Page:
Should it not, then, be advisable for everyone who has received this sign of the Cross in baptism, to test his Christian character by this standard? We are not to insist on the extreme basis, that the Christian can be wholly exempt from the cares of life, or that they should shirk their responsibilities. This would be a kind of fanaticism, for which neither the Scriptures nor the Church offer any authorisation. But the plain and obvious rule is that they must not allow their hearts to be estranged and ensnared by those concerns which interfere with their Christian duties. If they would please Him in whose cause they are enlisted, they must not give a divided or partial service, nor must they imagine, for a moment, that it is possible to serve two masters. They who assume the name and badge of a Christian, are no longer the slave and servant of the world, but are detached and separated from everything except its necessary and indispensable concerns.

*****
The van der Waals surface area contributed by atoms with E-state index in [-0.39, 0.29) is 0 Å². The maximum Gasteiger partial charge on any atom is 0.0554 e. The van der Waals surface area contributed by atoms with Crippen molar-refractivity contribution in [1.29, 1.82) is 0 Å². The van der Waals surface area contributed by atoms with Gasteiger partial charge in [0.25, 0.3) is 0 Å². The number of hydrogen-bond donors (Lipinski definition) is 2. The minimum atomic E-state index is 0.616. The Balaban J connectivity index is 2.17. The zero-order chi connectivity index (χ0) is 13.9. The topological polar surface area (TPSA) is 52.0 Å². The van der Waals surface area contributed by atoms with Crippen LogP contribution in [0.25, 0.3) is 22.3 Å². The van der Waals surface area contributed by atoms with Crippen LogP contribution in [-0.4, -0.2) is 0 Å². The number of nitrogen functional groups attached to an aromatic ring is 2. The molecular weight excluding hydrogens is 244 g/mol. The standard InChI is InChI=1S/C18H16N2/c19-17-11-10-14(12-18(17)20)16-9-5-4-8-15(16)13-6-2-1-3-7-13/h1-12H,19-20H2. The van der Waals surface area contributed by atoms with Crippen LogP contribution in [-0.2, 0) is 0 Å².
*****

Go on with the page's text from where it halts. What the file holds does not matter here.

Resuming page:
Are You a Christian Soldier?

 

To what extent, fellow Christian, does this agree with your present state and outlook? Is there anything to indicate this change of character? Do you duly consider that you are detached from the world, and that you belong to a distinct and organized body, the Church, whose spiritual laws, regulations and discipline are peculiar to itself, and are entirely different from those which ordinarily influence humanity? Do you view it as so sacred that its doctrines should be held as sacrosanct?

 

These, you will see, are important questions. Because the idea of serving Christ, without giving up all excessive attachment to the world, of promoting a cause to which you are not faithfully devoted, of engaging in a warfare to which the heart is unwilling, would be absurd. If you would serve Christ acceptably, if you should acquit yourself as a faithful soldier of the Cross, if you would look forward with a reasonable hope of reward, you must know no other cause, no other object, no other rule of conduct, except that which he prescribes. If you are to fight the good fight of faith, if you are to lay hold of the hope of eternal life, you must not entangle or encumber yourself unnecessarily with the affairs of this life.